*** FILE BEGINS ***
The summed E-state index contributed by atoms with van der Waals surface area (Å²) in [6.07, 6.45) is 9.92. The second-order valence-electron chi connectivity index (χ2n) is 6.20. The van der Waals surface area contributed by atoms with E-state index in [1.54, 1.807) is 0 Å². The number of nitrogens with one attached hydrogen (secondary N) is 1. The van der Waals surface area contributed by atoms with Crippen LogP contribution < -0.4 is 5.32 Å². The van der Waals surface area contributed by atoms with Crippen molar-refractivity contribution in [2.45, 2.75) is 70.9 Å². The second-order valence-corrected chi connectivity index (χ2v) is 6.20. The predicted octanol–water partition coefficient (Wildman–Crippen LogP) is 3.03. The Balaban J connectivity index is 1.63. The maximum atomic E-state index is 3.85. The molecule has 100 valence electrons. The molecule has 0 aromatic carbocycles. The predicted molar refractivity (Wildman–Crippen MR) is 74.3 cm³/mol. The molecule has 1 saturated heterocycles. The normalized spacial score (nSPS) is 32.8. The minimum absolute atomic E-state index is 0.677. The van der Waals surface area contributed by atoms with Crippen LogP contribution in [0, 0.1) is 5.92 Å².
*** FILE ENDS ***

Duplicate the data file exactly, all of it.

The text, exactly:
The summed E-state index contributed by atoms with van der Waals surface area (Å²) in [6.07, 6.45) is 9.92. The second-order valence-electron chi connectivity index (χ2n) is 6.20. The van der Waals surface area contributed by atoms with E-state index in [1.54, 1.807) is 0 Å². The number of nitrogens with one attached hydrogen (secondary N) is 1. The van der Waals surface area contributed by atoms with Crippen LogP contribution < -0.4 is 5.32 Å². The van der Waals surface area contributed by atoms with Crippen molar-refractivity contribution in [2.45, 2.75) is 70.9 Å². The second-order valence-corrected chi connectivity index (χ2v) is 6.20. The predicted octanol–water partition coefficient (Wildman–Crippen LogP) is 3.03. The Balaban J connectivity index is 1.63. The maximum atomic E-state index is 3.85. The molecule has 100 valence electrons. The molecule has 0 aromatic carbocycles. The predicted molar refractivity (Wildman–Crippen MR) is 74.3 cm³/mol. The molecule has 1 saturated heterocycles. The normalized spacial score (nSPS) is 32.8. The minimum absolute atomic E-state index is 0.677. The van der Waals surface area contributed by atoms with Crippen LogP contribution in [0, 0.1) is 5.92 Å².